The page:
Whiteside said his ankle did not really play a factor, but he did admit he still needs to get into ‘game shape.’ He was limited to 26 minutes of action, five less than any other starter.

But the 7-footer said more time on the treadmill and a couple more games under his belt and he’ll be completely ready to go.    

“I missed the whole training camp, so it kind of set me back a little bit, but as things ramp up, I’ll ramp up,"  Whiteside said.

Jokic ended up scoring 20 points after hitting some timely three-pointer to help the Nuggets get over the hump.

Whiteside explained how Jokic’s game changed from the first half to the second half: 

“I was just basically guarding him one-on-one. I think he stopped posting me up at the end… They set a lot screens for him, it’s not like I can just stay attached to him. He does a great job of just popping out and flaring.”

The Trail Blazers center not only put together a good showing on the court, but he also gave the media a good line postgame:

“I love playing against the bigs that you guys give high praise to. It really gives me extra motivation,” Whiteside said with a straight face.   

Can you be outscored by 33 from long range and still win? Trail Blazers couldn't

Can you be outscored by 33 from long range and still win? Trail Blazers couldn't

The Trail Blazers found themselves in a three-point shootout on opening night at Moda Center Wednesday.

And it was a serious mismatch.

The Denver Nuggets put an end to Portland’s 18-game home-opener win streak by outscoring the Blazers by 33 points from the three-point line, pulling away over the last five minutes for a 108-100 victory.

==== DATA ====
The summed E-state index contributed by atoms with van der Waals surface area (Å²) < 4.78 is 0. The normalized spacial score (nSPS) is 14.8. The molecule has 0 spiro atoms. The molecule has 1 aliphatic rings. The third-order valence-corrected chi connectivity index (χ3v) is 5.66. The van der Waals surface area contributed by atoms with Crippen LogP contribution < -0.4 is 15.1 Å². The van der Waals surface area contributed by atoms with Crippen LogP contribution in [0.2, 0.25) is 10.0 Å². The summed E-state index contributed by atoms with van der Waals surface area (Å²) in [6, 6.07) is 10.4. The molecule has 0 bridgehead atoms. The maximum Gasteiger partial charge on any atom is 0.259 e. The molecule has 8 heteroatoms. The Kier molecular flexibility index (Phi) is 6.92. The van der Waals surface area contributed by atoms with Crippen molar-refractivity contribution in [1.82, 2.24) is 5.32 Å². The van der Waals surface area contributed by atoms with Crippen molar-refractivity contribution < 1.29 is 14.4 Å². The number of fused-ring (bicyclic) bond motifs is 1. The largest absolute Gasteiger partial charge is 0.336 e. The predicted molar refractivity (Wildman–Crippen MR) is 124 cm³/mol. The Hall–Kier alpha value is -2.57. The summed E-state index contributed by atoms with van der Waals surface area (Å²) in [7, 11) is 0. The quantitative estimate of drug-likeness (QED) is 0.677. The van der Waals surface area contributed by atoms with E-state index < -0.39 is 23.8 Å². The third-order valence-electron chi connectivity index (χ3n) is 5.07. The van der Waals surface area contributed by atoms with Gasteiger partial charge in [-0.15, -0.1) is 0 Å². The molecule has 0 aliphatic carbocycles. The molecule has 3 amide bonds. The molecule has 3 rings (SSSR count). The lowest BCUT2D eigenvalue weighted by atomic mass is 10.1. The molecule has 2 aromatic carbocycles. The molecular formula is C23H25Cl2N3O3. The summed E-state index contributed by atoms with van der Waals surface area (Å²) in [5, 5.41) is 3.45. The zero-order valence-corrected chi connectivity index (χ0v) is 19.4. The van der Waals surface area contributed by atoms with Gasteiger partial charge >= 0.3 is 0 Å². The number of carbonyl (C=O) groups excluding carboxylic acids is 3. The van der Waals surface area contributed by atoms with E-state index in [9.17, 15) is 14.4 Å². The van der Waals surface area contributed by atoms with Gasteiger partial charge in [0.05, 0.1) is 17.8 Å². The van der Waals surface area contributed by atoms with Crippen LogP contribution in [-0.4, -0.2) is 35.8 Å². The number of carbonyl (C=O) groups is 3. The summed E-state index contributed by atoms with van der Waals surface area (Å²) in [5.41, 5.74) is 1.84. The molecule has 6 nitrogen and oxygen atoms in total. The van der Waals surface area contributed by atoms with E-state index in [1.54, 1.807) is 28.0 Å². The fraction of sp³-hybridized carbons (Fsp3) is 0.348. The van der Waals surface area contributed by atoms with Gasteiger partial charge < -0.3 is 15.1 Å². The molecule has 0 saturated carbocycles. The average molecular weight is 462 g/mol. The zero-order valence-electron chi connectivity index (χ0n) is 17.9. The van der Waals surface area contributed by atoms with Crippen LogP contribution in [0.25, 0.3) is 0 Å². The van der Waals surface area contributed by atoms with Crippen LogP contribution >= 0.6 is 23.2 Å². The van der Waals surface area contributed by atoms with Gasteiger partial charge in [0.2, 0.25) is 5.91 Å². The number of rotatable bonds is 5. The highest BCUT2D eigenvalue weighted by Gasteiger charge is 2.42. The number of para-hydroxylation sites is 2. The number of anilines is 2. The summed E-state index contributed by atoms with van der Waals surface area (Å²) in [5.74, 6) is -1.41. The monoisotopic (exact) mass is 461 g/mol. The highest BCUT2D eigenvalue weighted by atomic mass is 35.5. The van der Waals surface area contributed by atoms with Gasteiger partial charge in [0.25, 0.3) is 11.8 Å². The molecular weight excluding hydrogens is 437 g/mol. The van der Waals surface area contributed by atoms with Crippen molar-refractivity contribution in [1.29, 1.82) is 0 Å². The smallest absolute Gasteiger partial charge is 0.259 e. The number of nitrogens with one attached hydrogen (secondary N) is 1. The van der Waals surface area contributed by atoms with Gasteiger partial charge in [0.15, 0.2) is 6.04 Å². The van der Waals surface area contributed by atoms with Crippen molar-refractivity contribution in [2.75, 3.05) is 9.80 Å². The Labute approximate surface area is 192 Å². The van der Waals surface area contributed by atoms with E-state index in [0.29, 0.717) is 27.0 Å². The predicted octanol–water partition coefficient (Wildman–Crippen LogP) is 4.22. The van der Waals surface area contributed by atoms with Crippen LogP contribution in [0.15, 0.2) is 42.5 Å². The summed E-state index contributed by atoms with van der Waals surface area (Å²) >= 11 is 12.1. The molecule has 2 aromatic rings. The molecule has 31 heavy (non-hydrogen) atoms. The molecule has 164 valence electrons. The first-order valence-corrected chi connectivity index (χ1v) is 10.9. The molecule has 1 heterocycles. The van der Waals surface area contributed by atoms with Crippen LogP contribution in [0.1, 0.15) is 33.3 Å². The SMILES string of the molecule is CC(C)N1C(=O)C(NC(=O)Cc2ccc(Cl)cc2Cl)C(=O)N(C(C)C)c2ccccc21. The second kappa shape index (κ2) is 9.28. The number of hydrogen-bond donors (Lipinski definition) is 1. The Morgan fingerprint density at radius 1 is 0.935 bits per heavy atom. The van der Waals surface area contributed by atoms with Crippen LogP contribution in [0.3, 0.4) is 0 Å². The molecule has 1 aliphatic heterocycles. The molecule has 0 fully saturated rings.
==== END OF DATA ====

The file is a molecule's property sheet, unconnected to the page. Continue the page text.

The Blazers had a one-point lead with 4:59 to go and trailed by only one with 3:51 left before Nikola Jokic popped open for two wide-open threes to hike the lead to seven, digging a hole for the home team it couldn’t climb out of.

Jokic had been held under control all night by Hassan Whiteside, who did an outstanding job of defending him on the inside but didn’t get out to him on those three-point shots. Jokic scored 16 of his 20 points in the final quarter. He played only 3:45 of the first half because of foul trouble but Portland didn’t capitalize much in his absence.

But the game was decided – like so many these days in the NBA – at the three-point line. Portland managed to hit just 7-28 from distance while the Nuggets were 18-32. It’s almost impossible to win a game with that sort of long-range disparity and halfway amazing the Blazers stayed as close as they did, considering they also had 20 turnovers.

The Blazers got little offensive help from their bench. The reserves were 6-22 from the field, including 0-7 from long range.

“Well, obviously, it’s disappointing to lose a home opener,” Portland Coach Terry Stotts said. “The other obvious thing is the three-point shot is the great equalizer.”